Chancellor Rishi Sunak announced in the Budget 2020 that the UK Government intends to drive technological change and innovation. The Budget highlights an intention to increase public Research and Development investment to £22 billion per year by 2024-25, which will be invested in people, ideas and industries within the Scientific and Technological trades. (In our earlier blog published on 16 April 2020 we have explored these government plans and relevant immigration routes in more detail).

There are further plans to provide the British Business Bank with additional resources in order to establish a £200 million investment programme. This is expected to enable £600 million of investment within life sciences innovation.

At a time when many countries have closed their borders, the UK continues to welcome innovation and entrepreneurship. Technology has never been more relevant or important, and the UK looks to foster talent, innovation and change within this industry. As we continue to develop increasingly distanced interactions in our personal lives as well as our professional lives, it is incontrovertible that innovation in technology, IT and science will boom. As such, investors, entrepreneurs and researchers within the technology sector may look to the UK as a growing market with ample opportunity. 


  1. The emergence and importance of SMEs and Start-Up Businesses

It is without doubt that the on-going pandemic has affected businesses across the globe, regardless of their size and stature. In an environment where conglomerates and multinationals dominated, we now see more appreciation for local businesses and start-ups in the UK. In response to COVID-19, the UK Government has implemented a series of business support measures for companies, employees and self-employed individuals.

Employers are able to claim wages for their staff through the Coronavirus Job Retention Scheme, allowing them to retain employees on payroll where they would otherwise face redundancy. The Government has also introduced Business Support Grant Funding, a Self-employment Income Support Scheme, and the Coronavirus Business Interruption Loan Scheme. Most recently the Government unveiled the Future Fund on 20 April 2020, which will issue convertible loans between £125,000 to £5 million to innovative companies in the UK which are facing financial difficulties in light of the COVID-19 outbreak.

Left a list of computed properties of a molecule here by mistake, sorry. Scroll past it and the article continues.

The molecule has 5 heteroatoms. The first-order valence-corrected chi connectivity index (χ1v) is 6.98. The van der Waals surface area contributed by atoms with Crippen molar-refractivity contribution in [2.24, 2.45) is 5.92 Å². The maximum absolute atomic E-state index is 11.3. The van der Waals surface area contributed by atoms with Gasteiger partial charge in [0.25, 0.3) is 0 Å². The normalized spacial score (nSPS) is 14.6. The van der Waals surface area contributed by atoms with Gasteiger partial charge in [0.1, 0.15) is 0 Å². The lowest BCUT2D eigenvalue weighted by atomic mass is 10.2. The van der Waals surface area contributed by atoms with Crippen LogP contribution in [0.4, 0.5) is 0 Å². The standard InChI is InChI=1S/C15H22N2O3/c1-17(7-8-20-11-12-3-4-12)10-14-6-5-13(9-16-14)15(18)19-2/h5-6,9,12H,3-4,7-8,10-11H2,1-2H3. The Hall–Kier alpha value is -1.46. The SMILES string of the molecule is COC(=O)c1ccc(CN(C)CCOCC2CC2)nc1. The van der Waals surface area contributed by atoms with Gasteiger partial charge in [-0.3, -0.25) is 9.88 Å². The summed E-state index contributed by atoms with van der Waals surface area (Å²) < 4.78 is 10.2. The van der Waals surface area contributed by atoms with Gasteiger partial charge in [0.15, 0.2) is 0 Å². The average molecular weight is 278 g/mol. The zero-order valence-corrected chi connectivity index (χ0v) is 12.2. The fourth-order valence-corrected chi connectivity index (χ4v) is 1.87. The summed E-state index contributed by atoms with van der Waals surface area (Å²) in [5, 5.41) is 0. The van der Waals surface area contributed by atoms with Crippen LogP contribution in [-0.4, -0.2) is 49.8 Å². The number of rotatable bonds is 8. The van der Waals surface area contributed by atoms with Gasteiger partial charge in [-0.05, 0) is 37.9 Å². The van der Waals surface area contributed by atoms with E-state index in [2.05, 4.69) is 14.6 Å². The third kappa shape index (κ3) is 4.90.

Despite difficult circumstances faced by many businesses in the UK, it seems that there is increasing financial support offered by the UK Government in a bid to keep companies afloat, supporting the assertion that the UK remains a dynamic environment to establish and grow businesses.


Gherson has extensive experience in business-related and corporate immigration applications, including Investor visas, Innovator visas, Sponsor Licences and Global Talent visas. We would be happy to provide further clarification on the processes and requirements for each of these routes, or any other immigration category.

Please note that the information in this blog is current at the date and time of posting. Please note that Gherson is not authorised to provide specific investment advice, however we are able to connect you with specialists within this area if required.

Please note that some visa application centres have been temporarily closed around the world due to efforts to curb the spread of COVID-19. Gherson are closely monitoring this and are able to advise accordingly. We are happy to assist with the preparation and compilation of your visa application to ensure that there is no undue delay in the submission process once visa application centres re-open.

The information in this blog is for general information purposes only and does not purport to be comprehensive or to provide legal advice. Whilst every effort is made to ensure the information and law is current as of the date of publication it should be stressed that, due to the passage of time, this does not necessarily reflect the present legal position. Gherson accepts no responsibility for loss which may arise from accessing or reliance on information contained in this blog. For formal advice on the current law please don’t hesitate to contact Gherson. Legal advice is only provided pursuant to a written agreement, identified as such, and signed by the client and by or on behalf of Gherson.

©Gherson 2020


Navka Raja 

  Navka Raja

  Immigration Consultant and Trainee Solicitor in our Private Client department